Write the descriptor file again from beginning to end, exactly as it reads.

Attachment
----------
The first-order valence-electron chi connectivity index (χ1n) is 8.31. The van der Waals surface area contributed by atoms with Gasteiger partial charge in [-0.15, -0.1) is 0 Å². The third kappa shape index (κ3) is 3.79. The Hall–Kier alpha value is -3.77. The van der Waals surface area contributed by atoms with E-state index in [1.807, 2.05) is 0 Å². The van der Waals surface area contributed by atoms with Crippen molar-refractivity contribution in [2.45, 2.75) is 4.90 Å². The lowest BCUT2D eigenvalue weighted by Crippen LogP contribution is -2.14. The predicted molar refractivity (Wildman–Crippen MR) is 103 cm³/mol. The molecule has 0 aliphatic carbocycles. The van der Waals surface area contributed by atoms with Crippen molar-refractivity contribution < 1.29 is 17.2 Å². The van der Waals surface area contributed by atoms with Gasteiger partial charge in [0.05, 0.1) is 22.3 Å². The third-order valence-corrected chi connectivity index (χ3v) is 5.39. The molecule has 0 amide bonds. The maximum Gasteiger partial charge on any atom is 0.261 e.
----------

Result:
The first-order valence-electron chi connectivity index (χ1n) is 8.31. The van der Waals surface area contributed by atoms with Gasteiger partial charge in [-0.15, -0.1) is 0 Å². The third kappa shape index (κ3) is 3.79. The Hall–Kier alpha value is -3.77. The van der Waals surface area contributed by atoms with E-state index in [1.807, 2.05) is 0 Å². The van der Waals surface area contributed by atoms with Crippen molar-refractivity contribution in [2.45, 2.75) is 4.90 Å². The lowest BCUT2D eigenvalue weighted by Crippen LogP contribution is -2.14. The predicted molar refractivity (Wildman–Crippen MR) is 103 cm³/mol. The molecule has 0 aliphatic carbocycles. The van der Waals surface area contributed by atoms with Crippen molar-refractivity contribution < 1.29 is 17.2 Å². The van der Waals surface area contributed by atoms with Gasteiger partial charge in [0.05, 0.1) is 22.3 Å². The third-order valence-corrected chi connectivity index (χ3v) is 5.39. The molecule has 0 amide bonds. The maximum Gasteiger partial charge on any atom is 0.261 e.